Small Fire, Much Work

Small Fire, Much Work

Diagram of Fire Area

Lack of manpower and equipment are credited with causing a long drawnout operation to extinguish a fire in a small building in Homestead, Florida— with loss of $11,500, when under normal conditions the blaze could have been extinguished with a booster line.

The involved building was formerly a 2-story structure of hollow tile and mill construction, covering an area 50-ft. by 50-ft. (2500 sq. ft.). The 1926 hurricane demolished the upper story and this was repeated again in 1929, after which the upper section was not reconstructed, but a roof about 30 in. above the upper floor was added. The upper flooring was tight-jointed 2-in. by 6-in. timber. Roof was 1-in. by 6-in. sheeting covered with tarpaper. This was supported by crisscrossed 2-in. by 6-in. and 1-in. by 6-in. studding and bracing 24-in. apart along 2-in. by 6-in. rafters.

The old stair landing had been made into a suspended storage rack located in the center next to the Kilgore building (indicated by darkened area on accompanying sketch. On this rack were stored lawnmowers, motors in cardboard boxes, etc. Tt was here the fire started, apparently due to spontaneous ignition of oil leaking into the cardboard. Being a warm day (temp. 80 deg. F.) with probably over 100 deg. F. inside the closed building, which was filled with combustible materials, the stage was set for a spontaneous fire.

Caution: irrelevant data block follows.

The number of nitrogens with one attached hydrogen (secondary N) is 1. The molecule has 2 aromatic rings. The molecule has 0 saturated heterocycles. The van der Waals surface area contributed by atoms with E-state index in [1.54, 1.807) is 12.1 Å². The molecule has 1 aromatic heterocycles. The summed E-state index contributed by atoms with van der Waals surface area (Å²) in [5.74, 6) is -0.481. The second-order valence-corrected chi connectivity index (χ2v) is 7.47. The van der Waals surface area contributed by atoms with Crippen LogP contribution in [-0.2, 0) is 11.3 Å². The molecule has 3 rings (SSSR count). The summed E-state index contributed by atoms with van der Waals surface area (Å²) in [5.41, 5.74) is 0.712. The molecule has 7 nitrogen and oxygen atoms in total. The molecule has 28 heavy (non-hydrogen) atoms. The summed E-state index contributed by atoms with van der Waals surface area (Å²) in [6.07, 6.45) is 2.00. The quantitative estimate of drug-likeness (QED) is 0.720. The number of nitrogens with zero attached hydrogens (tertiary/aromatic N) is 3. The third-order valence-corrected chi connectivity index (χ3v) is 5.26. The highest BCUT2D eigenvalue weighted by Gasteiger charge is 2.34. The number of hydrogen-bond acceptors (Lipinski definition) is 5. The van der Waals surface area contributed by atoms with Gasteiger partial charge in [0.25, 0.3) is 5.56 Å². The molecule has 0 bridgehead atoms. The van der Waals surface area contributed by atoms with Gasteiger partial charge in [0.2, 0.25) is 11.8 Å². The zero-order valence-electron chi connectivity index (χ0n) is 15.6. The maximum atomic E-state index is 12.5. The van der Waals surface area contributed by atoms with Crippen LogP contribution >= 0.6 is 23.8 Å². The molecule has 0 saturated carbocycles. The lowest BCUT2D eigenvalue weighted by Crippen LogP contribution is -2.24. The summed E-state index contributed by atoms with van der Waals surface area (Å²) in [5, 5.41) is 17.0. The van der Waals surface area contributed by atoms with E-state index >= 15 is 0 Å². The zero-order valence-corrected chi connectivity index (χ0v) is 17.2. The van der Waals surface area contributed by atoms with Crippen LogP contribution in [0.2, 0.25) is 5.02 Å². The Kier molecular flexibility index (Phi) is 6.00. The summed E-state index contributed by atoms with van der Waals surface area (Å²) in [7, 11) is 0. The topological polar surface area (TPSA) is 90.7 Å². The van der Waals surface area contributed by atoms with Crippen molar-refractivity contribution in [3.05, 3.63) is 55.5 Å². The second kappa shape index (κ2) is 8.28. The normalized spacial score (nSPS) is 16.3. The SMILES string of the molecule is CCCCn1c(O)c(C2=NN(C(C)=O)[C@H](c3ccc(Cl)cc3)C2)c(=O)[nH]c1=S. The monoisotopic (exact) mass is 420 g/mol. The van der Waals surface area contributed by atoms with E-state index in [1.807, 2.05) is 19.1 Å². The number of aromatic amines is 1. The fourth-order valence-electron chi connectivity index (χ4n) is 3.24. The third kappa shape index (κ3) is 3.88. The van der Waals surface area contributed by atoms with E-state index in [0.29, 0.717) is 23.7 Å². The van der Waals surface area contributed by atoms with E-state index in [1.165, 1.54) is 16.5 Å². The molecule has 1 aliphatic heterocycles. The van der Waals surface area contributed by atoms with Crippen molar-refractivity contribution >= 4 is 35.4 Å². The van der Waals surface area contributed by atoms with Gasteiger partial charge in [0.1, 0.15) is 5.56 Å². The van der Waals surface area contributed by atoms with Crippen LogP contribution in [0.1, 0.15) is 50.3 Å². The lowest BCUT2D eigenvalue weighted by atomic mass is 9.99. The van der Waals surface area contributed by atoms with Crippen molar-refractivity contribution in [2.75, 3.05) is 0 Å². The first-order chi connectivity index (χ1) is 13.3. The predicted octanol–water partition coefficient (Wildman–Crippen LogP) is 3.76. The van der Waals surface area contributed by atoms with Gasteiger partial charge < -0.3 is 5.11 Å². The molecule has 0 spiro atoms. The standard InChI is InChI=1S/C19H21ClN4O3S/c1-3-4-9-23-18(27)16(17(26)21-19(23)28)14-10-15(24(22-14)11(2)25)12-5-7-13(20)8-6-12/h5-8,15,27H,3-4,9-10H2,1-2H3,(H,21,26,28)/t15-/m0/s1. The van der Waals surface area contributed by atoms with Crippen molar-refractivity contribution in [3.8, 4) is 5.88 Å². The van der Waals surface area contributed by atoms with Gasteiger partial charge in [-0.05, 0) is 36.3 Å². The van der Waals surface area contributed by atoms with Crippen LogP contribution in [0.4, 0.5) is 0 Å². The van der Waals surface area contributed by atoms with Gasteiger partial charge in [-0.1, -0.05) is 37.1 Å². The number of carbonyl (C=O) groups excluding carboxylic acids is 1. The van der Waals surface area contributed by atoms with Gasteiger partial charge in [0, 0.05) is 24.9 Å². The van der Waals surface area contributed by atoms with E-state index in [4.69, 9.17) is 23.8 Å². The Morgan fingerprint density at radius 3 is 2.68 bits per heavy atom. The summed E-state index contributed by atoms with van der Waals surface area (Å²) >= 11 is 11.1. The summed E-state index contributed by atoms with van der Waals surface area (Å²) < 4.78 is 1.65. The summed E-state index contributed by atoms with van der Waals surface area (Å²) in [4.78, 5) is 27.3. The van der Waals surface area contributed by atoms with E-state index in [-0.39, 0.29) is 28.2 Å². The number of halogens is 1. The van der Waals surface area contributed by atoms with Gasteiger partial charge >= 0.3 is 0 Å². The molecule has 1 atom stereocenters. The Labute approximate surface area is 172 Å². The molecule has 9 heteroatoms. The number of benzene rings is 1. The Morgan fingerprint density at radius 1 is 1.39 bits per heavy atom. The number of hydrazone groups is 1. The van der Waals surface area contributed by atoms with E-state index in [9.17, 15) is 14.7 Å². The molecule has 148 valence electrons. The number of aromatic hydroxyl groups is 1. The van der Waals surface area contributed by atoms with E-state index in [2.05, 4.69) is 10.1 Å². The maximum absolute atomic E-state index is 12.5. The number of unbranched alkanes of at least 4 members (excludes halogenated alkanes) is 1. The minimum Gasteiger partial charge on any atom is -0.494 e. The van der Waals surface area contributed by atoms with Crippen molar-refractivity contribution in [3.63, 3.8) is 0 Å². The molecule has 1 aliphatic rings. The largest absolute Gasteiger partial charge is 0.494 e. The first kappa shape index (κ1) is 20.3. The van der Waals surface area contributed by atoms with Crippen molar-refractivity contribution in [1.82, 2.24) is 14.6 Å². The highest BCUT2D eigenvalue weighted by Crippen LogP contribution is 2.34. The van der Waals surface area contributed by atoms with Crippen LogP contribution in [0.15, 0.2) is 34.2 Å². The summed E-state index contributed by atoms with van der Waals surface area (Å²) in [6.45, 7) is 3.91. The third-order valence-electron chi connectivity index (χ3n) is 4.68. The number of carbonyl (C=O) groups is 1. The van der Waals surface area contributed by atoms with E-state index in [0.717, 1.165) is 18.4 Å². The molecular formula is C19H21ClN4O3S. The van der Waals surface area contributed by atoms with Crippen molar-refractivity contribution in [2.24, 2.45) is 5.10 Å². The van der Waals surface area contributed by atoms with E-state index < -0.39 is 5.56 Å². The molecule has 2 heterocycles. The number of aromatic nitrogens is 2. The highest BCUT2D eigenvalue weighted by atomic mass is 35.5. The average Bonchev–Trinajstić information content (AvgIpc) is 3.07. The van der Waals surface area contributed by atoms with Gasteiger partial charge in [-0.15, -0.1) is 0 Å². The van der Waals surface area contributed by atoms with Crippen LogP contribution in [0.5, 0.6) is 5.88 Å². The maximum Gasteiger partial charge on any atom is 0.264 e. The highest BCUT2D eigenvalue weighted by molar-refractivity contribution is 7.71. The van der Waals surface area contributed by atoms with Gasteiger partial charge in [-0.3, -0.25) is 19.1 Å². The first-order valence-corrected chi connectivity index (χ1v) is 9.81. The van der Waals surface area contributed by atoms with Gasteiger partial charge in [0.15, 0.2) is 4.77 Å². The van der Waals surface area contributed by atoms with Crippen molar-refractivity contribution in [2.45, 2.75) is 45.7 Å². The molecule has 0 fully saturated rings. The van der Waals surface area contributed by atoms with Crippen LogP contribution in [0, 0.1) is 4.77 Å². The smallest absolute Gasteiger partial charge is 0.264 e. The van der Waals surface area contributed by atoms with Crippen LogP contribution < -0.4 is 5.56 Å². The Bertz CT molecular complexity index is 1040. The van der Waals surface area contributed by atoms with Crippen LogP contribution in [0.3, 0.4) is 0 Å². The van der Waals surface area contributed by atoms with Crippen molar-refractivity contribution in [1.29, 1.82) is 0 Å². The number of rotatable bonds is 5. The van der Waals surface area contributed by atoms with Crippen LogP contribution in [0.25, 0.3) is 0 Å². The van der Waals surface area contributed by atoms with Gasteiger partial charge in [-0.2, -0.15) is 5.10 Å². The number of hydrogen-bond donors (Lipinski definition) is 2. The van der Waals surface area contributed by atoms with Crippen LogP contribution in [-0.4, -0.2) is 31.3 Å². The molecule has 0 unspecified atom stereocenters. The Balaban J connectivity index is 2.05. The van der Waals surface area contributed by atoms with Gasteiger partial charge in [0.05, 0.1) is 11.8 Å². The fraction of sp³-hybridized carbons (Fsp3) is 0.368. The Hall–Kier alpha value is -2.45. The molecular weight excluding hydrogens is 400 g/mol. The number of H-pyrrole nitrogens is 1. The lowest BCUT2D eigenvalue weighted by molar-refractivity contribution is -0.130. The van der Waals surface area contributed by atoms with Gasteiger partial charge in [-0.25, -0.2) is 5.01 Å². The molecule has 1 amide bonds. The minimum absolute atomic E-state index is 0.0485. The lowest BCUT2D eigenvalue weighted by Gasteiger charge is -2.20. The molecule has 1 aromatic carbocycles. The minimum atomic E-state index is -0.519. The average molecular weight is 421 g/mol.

Butane and Dynamite Caps Stored in Building

The building was used by a local hardware and building material firm. Beside the contents of tarpaper rools, cement, hardware etc., an additional hazard was contained in some 100 lb. butane containers and 30 cases of dynamite caps. Although the fire never came close to these materials, the risk was sufficient, to give fire fighters some concern. The close studding and bracing of the roof made fire extinguishing difficult as only one stream would cover one 24-in. spacing the width of the building; every spacing required a separate stream.

The fire was spotted and the alarm immediately transmitted by a local photographer and TV station reporter who, incidently, made news movies of operations which appeared on WTVJ in Miami at 6:45 P.M.

The first-due engine, was a small pumper with 300 gal. tank, wet water and two pre-connected l 1/2-in. lines. The crew made entrance using masks, with the l 1/2-in. lines and quickly extinguished the fire on the rack, but from below it was impossible to reach the seat of the fire in the roof area.

Mutual Aid in Effect

Fire Chief E. L. Sullivan sized up the problem facing his men—the highly flammable contents, and high value exposures—and ordered out the remaining engines, a 500 GPM and a 750 GPM pumpers and then invoked mutual aid, which brought a 500 GPM commercial unit from Florida City and two Dade County Fire patrol rural rigs.

These units were located as indicated on the diagram: (1) small pumper with supply line from hydrant across U. S. No. 1 Highway through the filling station doorway; (2) 500 GPM pumper, two 2 1/2-in. lines; (3) 750 GPM pumper, 2 1/2-in. line; (4) Florida City, one 2 1/2-in. line; (5) and (6) County trucks, one l 1/2-in. line.

Holes were cut in the flat roof in efforts to reach the fire but had to be abandoned when the roof began to give way. Then the building was laddered and the slow process of cutting holes through hollow tile walls between each row of studding was begun. By this process extinguishment was accomplished in one and one-half hours.

No posts to display